Charts from most data services give the user the ability to add various indicators to charts. Although there are many that will work fine, we prefer the Stochastic Indicator. There are two popular versions of this indicator, but we prefer the version referred to as the ‘Slow’ Stochastic. In addition to choosing 12 as the number of periods, the indicator can be displayed as one line or as two lines.

For a two line Stochastic, the parameters are 12-3-3 and for a single line, they’re 12-3-1. If your data service does not give you the ability to display the Stochastic as one line, don’t worry about it. The importance of this indicator is that when the Stochastic line (or lines) is above 80 (the upper horizontal dashed line), it indicates an oversold condition.

Shown in the charts above, as the price went lower and lower an oversold condition existed at points ‘A’, ‘B’ and ‘C’. During an oversold condition, Candlestick patterns are a tremendous help in identifying a ‘low risk’ time to enter the market.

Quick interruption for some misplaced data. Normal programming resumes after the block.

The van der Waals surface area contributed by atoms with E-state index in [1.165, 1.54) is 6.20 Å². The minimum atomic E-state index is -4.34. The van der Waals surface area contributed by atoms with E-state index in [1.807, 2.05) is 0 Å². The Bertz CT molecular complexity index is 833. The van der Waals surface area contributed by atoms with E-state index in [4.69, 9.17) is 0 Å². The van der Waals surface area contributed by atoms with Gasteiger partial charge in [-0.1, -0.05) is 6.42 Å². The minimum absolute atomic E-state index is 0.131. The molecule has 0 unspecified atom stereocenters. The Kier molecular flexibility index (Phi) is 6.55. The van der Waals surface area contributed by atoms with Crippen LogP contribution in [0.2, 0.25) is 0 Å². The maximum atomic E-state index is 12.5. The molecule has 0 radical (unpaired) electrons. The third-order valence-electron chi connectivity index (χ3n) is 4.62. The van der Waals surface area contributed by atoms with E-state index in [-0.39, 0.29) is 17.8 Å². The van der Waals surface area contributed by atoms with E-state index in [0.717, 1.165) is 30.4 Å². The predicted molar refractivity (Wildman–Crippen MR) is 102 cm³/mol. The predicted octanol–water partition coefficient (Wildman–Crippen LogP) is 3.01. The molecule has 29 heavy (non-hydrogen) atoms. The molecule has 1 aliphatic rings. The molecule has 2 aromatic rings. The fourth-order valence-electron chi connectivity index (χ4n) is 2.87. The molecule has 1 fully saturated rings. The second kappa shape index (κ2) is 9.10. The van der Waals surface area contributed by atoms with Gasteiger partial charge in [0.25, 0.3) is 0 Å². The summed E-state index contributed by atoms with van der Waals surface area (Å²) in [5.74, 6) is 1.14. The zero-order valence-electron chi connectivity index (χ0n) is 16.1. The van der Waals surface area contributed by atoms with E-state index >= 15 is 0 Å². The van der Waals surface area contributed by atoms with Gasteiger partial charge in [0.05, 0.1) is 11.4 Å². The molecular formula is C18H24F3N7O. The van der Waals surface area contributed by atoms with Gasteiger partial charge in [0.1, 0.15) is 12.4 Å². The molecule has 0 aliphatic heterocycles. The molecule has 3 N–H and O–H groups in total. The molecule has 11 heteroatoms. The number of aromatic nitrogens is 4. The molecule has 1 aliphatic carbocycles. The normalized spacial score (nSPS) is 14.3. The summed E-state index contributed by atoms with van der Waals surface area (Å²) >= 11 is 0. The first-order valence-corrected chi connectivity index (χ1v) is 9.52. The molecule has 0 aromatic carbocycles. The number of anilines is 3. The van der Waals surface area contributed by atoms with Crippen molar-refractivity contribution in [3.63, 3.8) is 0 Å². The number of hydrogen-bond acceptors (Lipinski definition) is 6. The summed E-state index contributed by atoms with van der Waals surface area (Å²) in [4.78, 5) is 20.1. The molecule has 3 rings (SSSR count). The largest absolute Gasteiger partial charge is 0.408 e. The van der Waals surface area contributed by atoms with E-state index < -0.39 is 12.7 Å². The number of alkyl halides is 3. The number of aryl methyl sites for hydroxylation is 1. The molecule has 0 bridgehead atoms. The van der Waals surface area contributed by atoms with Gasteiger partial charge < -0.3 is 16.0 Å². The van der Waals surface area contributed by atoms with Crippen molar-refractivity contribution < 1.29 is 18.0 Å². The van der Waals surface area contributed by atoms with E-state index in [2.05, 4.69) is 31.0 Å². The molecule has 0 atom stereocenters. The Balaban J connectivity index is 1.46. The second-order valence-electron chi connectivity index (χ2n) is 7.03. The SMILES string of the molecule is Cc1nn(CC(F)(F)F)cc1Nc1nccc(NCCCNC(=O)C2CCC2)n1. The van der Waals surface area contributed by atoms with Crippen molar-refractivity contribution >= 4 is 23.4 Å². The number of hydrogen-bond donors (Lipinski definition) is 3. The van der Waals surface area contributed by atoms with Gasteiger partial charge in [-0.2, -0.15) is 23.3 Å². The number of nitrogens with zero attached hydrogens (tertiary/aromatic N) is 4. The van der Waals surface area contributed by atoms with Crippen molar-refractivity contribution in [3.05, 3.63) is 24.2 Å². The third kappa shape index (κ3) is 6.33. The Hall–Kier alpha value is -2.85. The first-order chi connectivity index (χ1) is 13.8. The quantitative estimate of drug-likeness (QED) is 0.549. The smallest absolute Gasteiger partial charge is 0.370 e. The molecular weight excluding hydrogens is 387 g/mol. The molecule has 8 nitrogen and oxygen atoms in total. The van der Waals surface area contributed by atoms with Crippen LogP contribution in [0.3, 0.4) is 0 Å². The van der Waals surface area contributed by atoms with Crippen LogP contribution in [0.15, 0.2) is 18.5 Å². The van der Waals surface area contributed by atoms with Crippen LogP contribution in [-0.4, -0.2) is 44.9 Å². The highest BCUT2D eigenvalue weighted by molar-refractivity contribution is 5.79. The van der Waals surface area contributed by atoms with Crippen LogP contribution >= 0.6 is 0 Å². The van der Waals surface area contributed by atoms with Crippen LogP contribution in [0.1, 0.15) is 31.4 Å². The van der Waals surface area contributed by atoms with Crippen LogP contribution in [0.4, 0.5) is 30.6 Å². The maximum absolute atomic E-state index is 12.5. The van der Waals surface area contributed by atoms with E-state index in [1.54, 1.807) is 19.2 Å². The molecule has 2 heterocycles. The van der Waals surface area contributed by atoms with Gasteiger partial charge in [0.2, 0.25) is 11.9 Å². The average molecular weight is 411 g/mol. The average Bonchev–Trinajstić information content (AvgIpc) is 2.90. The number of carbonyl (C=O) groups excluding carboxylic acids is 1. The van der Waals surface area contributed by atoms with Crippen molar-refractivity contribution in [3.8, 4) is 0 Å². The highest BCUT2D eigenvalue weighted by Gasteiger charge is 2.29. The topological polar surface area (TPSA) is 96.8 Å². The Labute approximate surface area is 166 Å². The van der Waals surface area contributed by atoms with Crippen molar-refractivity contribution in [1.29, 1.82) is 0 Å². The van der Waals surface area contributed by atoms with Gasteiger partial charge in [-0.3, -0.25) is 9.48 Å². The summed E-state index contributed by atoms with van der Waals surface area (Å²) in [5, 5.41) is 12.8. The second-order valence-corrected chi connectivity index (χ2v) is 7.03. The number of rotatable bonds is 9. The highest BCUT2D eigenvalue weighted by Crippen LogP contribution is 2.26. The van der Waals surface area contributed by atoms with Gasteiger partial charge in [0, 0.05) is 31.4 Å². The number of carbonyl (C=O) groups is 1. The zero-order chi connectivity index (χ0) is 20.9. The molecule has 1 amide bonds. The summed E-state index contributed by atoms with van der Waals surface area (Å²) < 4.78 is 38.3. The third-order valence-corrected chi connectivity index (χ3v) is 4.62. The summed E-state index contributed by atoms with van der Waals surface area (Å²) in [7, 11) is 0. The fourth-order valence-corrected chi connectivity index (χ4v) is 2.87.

In every market, bottoms and tops are basically a ‘tug of war’ between buyers and sellers. When a stock declines, it begins with an overabundance of sellers. Then, as the price moves lower, more and more traders and investors will make the decision to close their positions and move on to another stock. But sooner or later, the number of ‘willing’ sellers begins to dry up. Often this occurs with one final day of ‘anxious’ selling. A tradable bottom develops when most of the ‘willing’ sellers have closed their positions.

The beauty of Candlestick analysis is that it allows us to identify ‘the end of the selling’ and the beginning of some ‘mild buying’. The mild buying represents cautious buyers coming into the market. If the beginning of the buying occurs on the same day as the end of the selling, it represents ‘indecision’ on the part of traders.